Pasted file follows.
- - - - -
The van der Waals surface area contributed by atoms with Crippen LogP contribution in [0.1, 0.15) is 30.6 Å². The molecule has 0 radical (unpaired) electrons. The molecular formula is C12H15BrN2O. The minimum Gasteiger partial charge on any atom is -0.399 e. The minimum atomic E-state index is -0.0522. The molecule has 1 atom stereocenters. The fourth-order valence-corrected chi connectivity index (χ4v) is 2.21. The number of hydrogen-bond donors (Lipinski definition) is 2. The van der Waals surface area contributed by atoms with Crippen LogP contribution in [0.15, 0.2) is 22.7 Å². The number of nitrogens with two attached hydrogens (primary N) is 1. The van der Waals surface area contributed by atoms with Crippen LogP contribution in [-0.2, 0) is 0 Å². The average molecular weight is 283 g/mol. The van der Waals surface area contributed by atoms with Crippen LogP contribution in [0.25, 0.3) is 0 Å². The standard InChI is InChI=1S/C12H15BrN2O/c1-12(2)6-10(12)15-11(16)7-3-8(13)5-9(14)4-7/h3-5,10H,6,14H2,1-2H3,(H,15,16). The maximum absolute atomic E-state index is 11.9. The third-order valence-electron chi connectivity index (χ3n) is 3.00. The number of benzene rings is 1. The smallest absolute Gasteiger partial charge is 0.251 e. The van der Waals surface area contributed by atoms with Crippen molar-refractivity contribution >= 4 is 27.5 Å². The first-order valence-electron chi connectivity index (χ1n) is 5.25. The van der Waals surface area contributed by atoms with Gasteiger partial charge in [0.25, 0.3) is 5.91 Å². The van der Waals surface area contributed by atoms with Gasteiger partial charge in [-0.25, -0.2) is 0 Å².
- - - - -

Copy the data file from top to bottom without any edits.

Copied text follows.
The van der Waals surface area contributed by atoms with Crippen LogP contribution in [0.1, 0.15) is 30.6 Å². The molecule has 0 radical (unpaired) electrons. The molecular formula is C12H15BrN2O. The minimum Gasteiger partial charge on any atom is -0.399 e. The minimum atomic E-state index is -0.0522. The molecule has 1 atom stereocenters. The fourth-order valence-corrected chi connectivity index (χ4v) is 2.21. The number of hydrogen-bond donors (Lipinski definition) is 2. The van der Waals surface area contributed by atoms with Crippen LogP contribution in [0.15, 0.2) is 22.7 Å². The number of nitrogens with two attached hydrogens (primary N) is 1. The van der Waals surface area contributed by atoms with Crippen LogP contribution in [-0.2, 0) is 0 Å². The average molecular weight is 283 g/mol. The van der Waals surface area contributed by atoms with Crippen LogP contribution in [0.25, 0.3) is 0 Å². The standard InChI is InChI=1S/C12H15BrN2O/c1-12(2)6-10(12)15-11(16)7-3-8(13)5-9(14)4-7/h3-5,10H,6,14H2,1-2H3,(H,15,16). The maximum absolute atomic E-state index is 11.9. The third-order valence-electron chi connectivity index (χ3n) is 3.00. The number of benzene rings is 1. The smallest absolute Gasteiger partial charge is 0.251 e. The van der Waals surface area contributed by atoms with Crippen molar-refractivity contribution >= 4 is 27.5 Å². The first-order valence-electron chi connectivity index (χ1n) is 5.25. The van der Waals surface area contributed by atoms with Gasteiger partial charge in [0.25, 0.3) is 5.91 Å². The van der Waals surface area contributed by atoms with Gasteiger partial charge in [-0.25, -0.2) is 0 Å².